Electricity and Magnetism

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Charge Conservation in Nuclear Decay


Most nuclei are not stable. They will decay after some period of time. The half-life of a given nucleus, which is a measure of how long it takes for half of a given sample to decay, can range from $\mu$s to hundreds of thousands of years.

Nuclear decay reactions must satisfy a number of conservation laws, including the law of charge conservation. There are four principle modes by which a nucleus can decay; $\beta$ decay, electron capture, $\alpha$ emission, and fission. The three are distinguished by the type of particles the nucleus breaks into.

A $\beta$ decay is simply the decay of a nucleus through the emission of either an electron ($e^-$), which is called “$\beta$-minus decay”, or a positron ($e^+$), which is called “$\beta$-plus decay”. Electron capture, in which a nucleus captures an electron and thereby changes its nuclear identity, is in many ways the inverse of $\beta$ decay, with the exception that one does not observe the capture of positrons, as they do not stably exist in atomic electron clouds.

In $\alpha$ decay, a nucleus emits an $\alpha$ particle, which is the nucleus of a $\rm{^4He}$ atom. The $\alpha$ particle has an electric charge of $+2e$, where:

$$e = 1.602 \times 10^{-19}\text{ C}$$

…is the electronic charge.

In a fission reaction, a nucleus decays to a pair of relatively heavy nuclei. Oftentimes the daughter nuclei in these reactions are also radioactive, so that a long chain of nuclear decays is initiated by the first decay.

Two other particles that sometimes appear in nuclear decay reactions are the neutrino ($\nu$) and the anti-neutrino ($\bar{\nu}$). These are both electrically neutral and do not affect the balance of charge in a reaction.

In the scientific literature, nuclei are generally labeled by the notation:


…where the symbol $\rm{X}$ denotes what chemical element the reactant is. It may be $\rm{C}$ (Carbon), or $\rm{Mo}$ (Molybdenum), or whatever element appears in the reaction. This identifies the number of protons the nucleus has. The symbol $\rm{A}$ tells you the total number of nucleons, protons plus neutrons, in the element. This tells you which isotope of a particular element the nucleus is. One can see from the periodic table shown below, for example, that since carbon has six protons, the nucleus $\rm ^{14}C$ is an isotope of carbon that has $8 = 14 - 6$ neutrons.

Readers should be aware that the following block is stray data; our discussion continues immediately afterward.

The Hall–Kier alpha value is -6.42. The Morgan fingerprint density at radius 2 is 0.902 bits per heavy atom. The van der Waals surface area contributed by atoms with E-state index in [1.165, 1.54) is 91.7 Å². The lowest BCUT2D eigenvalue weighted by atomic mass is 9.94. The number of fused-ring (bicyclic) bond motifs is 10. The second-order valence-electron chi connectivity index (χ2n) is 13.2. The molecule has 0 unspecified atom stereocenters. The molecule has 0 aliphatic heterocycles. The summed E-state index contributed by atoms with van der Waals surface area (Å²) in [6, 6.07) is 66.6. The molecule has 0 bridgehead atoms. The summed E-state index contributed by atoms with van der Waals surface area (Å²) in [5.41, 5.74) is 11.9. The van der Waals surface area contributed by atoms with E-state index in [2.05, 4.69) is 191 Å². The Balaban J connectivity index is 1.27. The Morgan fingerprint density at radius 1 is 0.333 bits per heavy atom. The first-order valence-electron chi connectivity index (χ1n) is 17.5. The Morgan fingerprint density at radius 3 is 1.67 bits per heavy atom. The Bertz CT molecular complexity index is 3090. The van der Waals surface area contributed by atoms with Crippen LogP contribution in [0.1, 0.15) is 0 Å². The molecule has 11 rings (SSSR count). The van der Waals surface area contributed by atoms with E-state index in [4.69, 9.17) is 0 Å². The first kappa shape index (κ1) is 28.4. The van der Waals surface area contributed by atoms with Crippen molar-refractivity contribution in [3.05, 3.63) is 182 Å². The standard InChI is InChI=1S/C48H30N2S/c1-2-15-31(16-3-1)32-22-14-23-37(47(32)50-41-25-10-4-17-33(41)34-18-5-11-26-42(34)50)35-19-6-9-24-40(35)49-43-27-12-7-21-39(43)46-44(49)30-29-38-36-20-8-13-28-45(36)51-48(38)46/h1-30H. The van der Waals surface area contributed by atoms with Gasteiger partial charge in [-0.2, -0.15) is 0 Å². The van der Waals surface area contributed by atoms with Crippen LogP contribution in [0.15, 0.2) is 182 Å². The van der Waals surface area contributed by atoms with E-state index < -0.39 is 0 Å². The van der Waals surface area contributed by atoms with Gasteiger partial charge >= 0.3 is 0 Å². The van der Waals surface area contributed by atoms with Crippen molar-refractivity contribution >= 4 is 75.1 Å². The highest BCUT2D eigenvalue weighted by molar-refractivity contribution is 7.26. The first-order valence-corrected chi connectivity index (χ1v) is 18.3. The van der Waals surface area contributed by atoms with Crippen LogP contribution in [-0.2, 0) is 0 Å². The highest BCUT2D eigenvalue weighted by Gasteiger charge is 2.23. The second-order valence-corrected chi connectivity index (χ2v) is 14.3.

Sandbh. "Periodic Table." Wikipedia. Wikimedia Foundation, n.d. Web. 19 Mar. 2016.

Consider the following five nuclear decay reactions. Three of these reactions are permitted by charge conservation, and two of them are forbidden:

$\rm{^{60}Co} \rightarrow \rm{^{60}Ni} + e^- + \bar{\nu}$

$\rm{^{175}Pt} \rightarrow \rm{^{171}Os} + \alpha$

$\rm{^{128}Cs} + e^- \rightarrow \rm{^{128}Ba } + \nu$

$\rm{^{230}Pa} \rightarrow \rm{^{230}Th }+ e^+ + \nu$

$\rm{^{252}Es} \rightarrow \rm{^{140}I} + \rm{^{108}Ru} + 4n$

Select the TWO reactions that are forbidden because they violate charge conservation.


$\rm{^{60}Co} \rightarrow \rm{^{60}Ni} + e^- + \bar{\nu}$


$\rm{^{175}Pt} \rightarrow \rm{^{171}Os} + \alpha$


$\rm{^{128}Cs} + e^- \rightarrow \rm{^{128}Ba } + \nu$


$\rm{^{230}Pa} \rightarrow \rm{^{230}Th }+ e^+ + \nu$


$\rm{^{252}Es} \rightarrow \rm{^{140}I} + \rm{^{108}Ru} + 4n$